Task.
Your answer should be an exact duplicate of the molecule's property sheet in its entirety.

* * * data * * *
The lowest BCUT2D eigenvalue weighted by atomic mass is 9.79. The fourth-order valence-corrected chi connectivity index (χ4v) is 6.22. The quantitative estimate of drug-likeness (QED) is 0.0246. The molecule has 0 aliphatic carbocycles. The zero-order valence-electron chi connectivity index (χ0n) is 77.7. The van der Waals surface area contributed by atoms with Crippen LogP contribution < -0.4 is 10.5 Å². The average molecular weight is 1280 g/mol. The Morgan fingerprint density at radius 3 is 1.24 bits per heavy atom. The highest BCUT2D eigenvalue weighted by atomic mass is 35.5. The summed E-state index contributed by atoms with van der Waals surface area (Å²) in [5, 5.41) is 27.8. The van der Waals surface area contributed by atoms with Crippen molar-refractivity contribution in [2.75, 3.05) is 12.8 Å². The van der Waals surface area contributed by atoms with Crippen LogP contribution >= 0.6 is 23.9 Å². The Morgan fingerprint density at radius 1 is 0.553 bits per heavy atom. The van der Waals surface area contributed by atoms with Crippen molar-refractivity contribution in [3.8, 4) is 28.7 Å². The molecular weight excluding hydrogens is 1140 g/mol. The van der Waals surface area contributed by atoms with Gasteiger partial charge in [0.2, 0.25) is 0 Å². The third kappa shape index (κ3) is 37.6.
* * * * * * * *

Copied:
The lowest BCUT2D eigenvalue weighted by atomic mass is 9.79. The fourth-order valence-corrected chi connectivity index (χ4v) is 6.22. The quantitative estimate of drug-likeness (QED) is 0.0246. The molecule has 0 aliphatic carbocycles. The zero-order valence-electron chi connectivity index (χ0n) is 77.7. The van der Waals surface area contributed by atoms with Crippen LogP contribution < -0.4 is 10.5 Å². The average molecular weight is 1280 g/mol. The Morgan fingerprint density at radius 3 is 1.24 bits per heavy atom. The highest BCUT2D eigenvalue weighted by atomic mass is 35.5. The summed E-state index contributed by atoms with van der Waals surface area (Å²) in [5, 5.41) is 27.8. The van der Waals surface area contributed by atoms with Crippen molar-refractivity contribution in [2.75, 3.05) is 12.8 Å². The van der Waals surface area contributed by atoms with Crippen LogP contribution >= 0.6 is 23.9 Å². The Morgan fingerprint density at radius 1 is 0.553 bits per heavy atom. The van der Waals surface area contributed by atoms with Crippen molar-refractivity contribution in [3.8, 4) is 28.7 Å². The molecular weight excluding hydrogens is 1140 g/mol. The van der Waals surface area contributed by atoms with Gasteiger partial charge in [0.2, 0.25) is 0 Å². The third kappa shape index (κ3) is 37.6.